A long-awaited police study outlines a number of cost-saving recommendations, including consolidating police departments.
According to the study released by the York County Community Foundation on Monday, municipalities that participated could shave 9 percent off police budgets if each joined one large department.
If realized, the consolidated department would cover the nine municipalities that took part in the study. They are: York City; Springettsbury, Spring Garden, Dover, Manchester and East Manchester townships; and West York, Mount Wolf and Manchester boroughs.
That is just one recommendation out of six calling for municipalities to consolidate police departments.
However, "implementation of any of the scenarios would be a decision for the municipalities to evaluate," according to the study.
Apprehension: Getting local elected officials to opt for a joint department
might not be an easy task.
"I don't think every municipality would be on board," said Larry Young, vice chairman of the Manchester Township supervisors.
The study highlights what could keep residents and municipal officials from combining services with other municipalities. They include: a loss of "their" police department, reduced coverage in suburban municipalities because of the workload in York City, and a "perceived difference in policing styles" among departments.
But Young said the benefits of cost-savings could outweigh the perceived negatives of consolidating services.
Manchester Township, which is covered by Northern York County Regional Police, spends about 50 percent of its budget of emergency services and other services, Young said.
Participants: All told, 21 municipalities were asked to take part in the $78,000 study. Many did not.
The five police departments that participated are Northeastern Regional, York City, West York, Spring Garden Township and Springettsbury Township.
The Police Executive Research Forum, a national consultant on regional police studies, conducted the study. Half of its $78,000 cost came from a state grant, while the remaining half was raised through donations from local businesses and nonprofits.
The community foundation contributed $10,000 toward the study.
"This report is an important step toward expanded municipal cooperation through the delivery of police services," said Steve Hovis, chair of the YorkCounts public safety committee.
YorkCounts started the survey in June 2011 but subsequently merged with the community foundation.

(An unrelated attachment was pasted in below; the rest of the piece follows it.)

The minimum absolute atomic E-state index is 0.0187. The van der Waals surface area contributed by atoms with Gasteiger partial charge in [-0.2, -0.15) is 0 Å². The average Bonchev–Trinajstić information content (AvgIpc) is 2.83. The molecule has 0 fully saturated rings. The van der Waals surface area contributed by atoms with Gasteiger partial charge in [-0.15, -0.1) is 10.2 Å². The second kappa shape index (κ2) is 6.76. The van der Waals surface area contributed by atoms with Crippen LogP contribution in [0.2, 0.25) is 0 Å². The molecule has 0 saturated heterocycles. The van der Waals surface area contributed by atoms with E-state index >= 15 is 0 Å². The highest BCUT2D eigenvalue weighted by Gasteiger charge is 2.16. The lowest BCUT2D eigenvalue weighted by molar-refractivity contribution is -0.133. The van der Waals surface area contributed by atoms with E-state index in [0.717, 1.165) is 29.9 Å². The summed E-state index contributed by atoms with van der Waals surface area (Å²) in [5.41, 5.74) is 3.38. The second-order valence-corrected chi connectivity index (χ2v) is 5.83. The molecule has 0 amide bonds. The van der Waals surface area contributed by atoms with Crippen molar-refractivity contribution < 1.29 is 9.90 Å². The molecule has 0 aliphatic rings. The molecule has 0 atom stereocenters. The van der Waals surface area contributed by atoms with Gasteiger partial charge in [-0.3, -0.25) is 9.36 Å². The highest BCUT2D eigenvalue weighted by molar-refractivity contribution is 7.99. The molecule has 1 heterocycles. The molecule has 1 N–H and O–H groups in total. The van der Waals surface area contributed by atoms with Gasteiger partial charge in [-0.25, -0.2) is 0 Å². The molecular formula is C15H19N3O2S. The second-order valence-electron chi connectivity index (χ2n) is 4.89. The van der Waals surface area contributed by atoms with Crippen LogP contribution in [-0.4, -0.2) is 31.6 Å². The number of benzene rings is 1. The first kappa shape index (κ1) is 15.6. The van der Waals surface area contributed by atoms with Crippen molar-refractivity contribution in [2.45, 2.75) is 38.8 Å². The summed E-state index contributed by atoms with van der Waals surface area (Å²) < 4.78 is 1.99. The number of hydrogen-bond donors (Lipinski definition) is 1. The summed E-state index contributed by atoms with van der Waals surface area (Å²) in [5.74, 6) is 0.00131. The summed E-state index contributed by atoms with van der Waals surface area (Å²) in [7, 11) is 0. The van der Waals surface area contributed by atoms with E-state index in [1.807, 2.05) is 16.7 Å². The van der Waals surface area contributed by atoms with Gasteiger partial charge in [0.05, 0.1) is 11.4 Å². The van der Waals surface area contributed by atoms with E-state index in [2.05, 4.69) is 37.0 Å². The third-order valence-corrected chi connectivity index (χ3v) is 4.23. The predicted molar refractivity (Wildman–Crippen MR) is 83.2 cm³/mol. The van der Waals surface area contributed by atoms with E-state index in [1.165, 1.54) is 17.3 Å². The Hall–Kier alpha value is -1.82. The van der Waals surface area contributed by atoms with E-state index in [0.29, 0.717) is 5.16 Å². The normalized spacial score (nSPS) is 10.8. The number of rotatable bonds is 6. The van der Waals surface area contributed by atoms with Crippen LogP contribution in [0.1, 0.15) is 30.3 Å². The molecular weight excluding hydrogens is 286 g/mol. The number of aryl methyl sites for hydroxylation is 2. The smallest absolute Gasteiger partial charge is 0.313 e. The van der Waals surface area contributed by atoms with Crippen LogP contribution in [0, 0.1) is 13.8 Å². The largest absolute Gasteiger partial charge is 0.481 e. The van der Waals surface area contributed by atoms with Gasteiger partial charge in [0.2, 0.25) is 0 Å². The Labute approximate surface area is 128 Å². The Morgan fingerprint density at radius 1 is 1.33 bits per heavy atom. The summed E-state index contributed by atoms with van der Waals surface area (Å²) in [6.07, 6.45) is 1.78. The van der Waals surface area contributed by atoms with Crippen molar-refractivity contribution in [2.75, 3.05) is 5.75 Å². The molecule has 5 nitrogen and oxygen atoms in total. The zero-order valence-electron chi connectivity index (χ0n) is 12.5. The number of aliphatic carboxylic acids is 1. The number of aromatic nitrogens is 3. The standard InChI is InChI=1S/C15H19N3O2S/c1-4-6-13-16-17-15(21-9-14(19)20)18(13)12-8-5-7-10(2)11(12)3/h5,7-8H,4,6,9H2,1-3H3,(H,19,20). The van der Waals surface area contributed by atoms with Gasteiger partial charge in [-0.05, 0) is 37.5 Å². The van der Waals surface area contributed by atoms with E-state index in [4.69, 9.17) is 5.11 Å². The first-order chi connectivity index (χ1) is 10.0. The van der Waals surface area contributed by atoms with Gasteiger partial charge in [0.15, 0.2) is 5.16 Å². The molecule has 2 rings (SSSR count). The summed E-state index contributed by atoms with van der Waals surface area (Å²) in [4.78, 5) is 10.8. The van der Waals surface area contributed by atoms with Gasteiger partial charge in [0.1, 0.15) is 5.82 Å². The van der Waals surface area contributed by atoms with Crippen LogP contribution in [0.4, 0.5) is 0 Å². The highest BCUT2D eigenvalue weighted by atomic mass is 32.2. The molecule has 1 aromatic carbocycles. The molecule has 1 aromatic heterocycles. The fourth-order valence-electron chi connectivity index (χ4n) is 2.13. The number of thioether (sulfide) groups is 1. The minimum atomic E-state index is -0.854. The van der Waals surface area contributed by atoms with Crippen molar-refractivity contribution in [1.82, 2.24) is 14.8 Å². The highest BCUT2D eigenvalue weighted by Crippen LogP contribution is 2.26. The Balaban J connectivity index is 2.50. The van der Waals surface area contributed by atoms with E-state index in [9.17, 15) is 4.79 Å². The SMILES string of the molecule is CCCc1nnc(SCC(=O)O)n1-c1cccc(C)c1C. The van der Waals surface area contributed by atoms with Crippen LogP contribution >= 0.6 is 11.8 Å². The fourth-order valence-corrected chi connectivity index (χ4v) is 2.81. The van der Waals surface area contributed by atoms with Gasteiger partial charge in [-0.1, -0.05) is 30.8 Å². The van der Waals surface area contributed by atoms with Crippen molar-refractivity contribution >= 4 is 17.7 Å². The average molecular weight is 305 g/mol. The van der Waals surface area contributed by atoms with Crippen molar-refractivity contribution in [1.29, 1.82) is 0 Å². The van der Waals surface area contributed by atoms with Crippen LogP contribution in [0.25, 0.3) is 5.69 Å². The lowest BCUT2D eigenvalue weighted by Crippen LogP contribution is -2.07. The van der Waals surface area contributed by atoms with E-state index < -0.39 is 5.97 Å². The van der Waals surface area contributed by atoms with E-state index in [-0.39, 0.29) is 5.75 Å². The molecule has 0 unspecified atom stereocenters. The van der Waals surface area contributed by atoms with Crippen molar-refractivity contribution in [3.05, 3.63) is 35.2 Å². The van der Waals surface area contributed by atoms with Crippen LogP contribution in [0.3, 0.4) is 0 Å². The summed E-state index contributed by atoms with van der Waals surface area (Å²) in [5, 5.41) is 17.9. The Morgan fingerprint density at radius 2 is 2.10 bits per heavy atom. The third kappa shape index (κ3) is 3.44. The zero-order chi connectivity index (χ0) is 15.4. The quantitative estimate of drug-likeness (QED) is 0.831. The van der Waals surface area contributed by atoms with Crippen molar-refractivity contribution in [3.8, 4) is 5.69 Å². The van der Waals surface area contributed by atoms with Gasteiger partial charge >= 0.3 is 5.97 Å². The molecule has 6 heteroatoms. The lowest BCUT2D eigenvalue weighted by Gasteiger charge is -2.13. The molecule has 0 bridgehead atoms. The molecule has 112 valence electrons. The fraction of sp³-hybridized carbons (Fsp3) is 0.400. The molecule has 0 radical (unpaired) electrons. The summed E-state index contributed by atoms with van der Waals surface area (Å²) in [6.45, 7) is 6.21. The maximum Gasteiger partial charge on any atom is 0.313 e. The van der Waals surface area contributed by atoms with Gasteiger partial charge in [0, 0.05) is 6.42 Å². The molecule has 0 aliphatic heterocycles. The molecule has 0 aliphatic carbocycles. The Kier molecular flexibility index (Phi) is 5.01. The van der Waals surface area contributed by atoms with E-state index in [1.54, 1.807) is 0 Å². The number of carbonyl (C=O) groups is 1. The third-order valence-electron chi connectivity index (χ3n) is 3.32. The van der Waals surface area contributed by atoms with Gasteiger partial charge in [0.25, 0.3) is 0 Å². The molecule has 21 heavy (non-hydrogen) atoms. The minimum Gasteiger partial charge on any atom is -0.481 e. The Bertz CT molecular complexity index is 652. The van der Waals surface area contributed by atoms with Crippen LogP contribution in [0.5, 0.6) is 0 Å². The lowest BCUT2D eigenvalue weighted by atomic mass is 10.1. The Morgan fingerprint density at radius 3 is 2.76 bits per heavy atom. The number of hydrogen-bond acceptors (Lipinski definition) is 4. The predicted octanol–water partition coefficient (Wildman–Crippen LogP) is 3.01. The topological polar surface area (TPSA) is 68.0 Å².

A number of elected municipal officials contacted Monday night did not have comment because they had not yet read the study.
Scenarios: Not all the recommendations include all municipalities forming one large department.
A ring consolidation, which could include East Manchester, Dover, Manchester, Springettsbury and Spring Garden townships as well as Mount Wolf and Manchester boroughs, would save the municipalities nearly 11 percent.
A southeastern consolidation would save Springettsbury and Spring Garden townships 9.95 percent if the two townships combined services.
Mount Wolf and Manchester boroughs and East Manchester, Dover and Manchester townships would save 7.9 percent if they joined services under a northern consolidation.
An eastern consolidation comprising East Manchester, Spring Garden and Springettsbury townships as well as Mount Wolf and Manchester boroughs would net 9 percent in savings.
Any savings would not happen until the second year a new department is created. There would likely be an increase in costs the first year, the study states.
However, not all consolidations would save municipalities money. If York City and West York were to form a joint department, each would see a 0.6 percent increase in police costs.
Instead, the study states West York, which has its own police department, could contract services from York City at a negotiated cost as the best approach.
Shared services: And not all recommendations include fully consolidating police services.
A number of police departments that took part in the study already share services with other departments. But the shared services could go further.
Departments could hold combined training sessions at some cost reduction. But it is likely that integration of training management would increase effort, because of the need to spend more time coordinating between the departments, the study states.
Another way to save money would be for departments to enter into a joint fleet management program where one law enforcement fleet maintenance facility is created.
A fleet management program could reduce costs over time by managing vehicle purposes and distributing costs to the individual departments in an equitable and predictable way. Fuel use reduction programs applied to a large fleet could reduce fuel costs for the individual agencies, the study states.
With the study released, the public safety committee will meet in the fall to determine how to move forward with the information.
Young said he'd like to see the committee approach the participating municipalities to outline the study to see how officials would like to move forward.
The study, he said, shows promise that municipalities could look to combining police services to some extent.
"It might get some traction," he said.
-- Reach Greg Gross at firstname.lastname@example.org.
To read a summary of the YorkCounts 2012 Policing Report, go to yorkcounts.org and click on publications and then click on the link to the study. For a complete report, email Jane Conover at the York County Community Foundation at email@example.com.